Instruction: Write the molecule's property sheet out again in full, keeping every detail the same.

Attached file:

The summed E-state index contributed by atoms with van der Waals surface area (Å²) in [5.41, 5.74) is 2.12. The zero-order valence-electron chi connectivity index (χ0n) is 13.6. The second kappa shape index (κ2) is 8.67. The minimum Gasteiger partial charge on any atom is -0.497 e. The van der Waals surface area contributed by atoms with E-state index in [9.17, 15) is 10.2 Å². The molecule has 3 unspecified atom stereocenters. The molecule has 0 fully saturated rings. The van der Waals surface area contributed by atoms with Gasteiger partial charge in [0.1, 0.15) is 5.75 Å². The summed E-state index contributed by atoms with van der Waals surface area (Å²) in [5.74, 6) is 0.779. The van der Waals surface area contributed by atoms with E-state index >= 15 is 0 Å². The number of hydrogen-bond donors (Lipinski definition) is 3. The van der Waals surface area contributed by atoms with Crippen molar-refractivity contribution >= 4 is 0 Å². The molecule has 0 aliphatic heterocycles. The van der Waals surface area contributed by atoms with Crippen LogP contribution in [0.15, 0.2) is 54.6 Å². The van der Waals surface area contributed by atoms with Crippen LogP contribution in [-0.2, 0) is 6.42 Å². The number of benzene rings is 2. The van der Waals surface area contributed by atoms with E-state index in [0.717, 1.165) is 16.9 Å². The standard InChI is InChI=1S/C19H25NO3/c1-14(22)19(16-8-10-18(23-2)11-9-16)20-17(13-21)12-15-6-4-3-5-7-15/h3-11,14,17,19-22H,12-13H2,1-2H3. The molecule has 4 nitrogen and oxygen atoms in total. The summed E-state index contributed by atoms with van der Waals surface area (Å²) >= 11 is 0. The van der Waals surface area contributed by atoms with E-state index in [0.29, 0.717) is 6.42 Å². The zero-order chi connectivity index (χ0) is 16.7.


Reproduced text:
The summed E-state index contributed by atoms with van der Waals surface area (Å²) in [5.41, 5.74) is 2.12. The zero-order valence-electron chi connectivity index (χ0n) is 13.6. The second kappa shape index (κ2) is 8.67. The minimum Gasteiger partial charge on any atom is -0.497 e. The van der Waals surface area contributed by atoms with E-state index in [9.17, 15) is 10.2 Å². The molecule has 3 unspecified atom stereocenters. The molecule has 0 fully saturated rings. The van der Waals surface area contributed by atoms with Gasteiger partial charge in [0.1, 0.15) is 5.75 Å². The summed E-state index contributed by atoms with van der Waals surface area (Å²) in [5.74, 6) is 0.779. The van der Waals surface area contributed by atoms with E-state index >= 15 is 0 Å². The number of hydrogen-bond donors (Lipinski definition) is 3. The van der Waals surface area contributed by atoms with Crippen molar-refractivity contribution >= 4 is 0 Å². The molecule has 0 aliphatic heterocycles. The van der Waals surface area contributed by atoms with Crippen LogP contribution in [0.15, 0.2) is 54.6 Å². The van der Waals surface area contributed by atoms with Crippen LogP contribution in [-0.2, 0) is 6.42 Å². The number of benzene rings is 2. The van der Waals surface area contributed by atoms with E-state index in [0.717, 1.165) is 16.9 Å². The standard InChI is InChI=1S/C19H25NO3/c1-14(22)19(16-8-10-18(23-2)11-9-16)20-17(13-21)12-15-6-4-3-5-7-15/h3-11,14,17,19-22H,12-13H2,1-2H3. The molecule has 4 nitrogen and oxygen atoms in total. The summed E-state index contributed by atoms with van der Waals surface area (Å²) >= 11 is 0. The van der Waals surface area contributed by atoms with E-state index in [0.29, 0.717) is 6.42 Å². The zero-order chi connectivity index (χ0) is 16.7.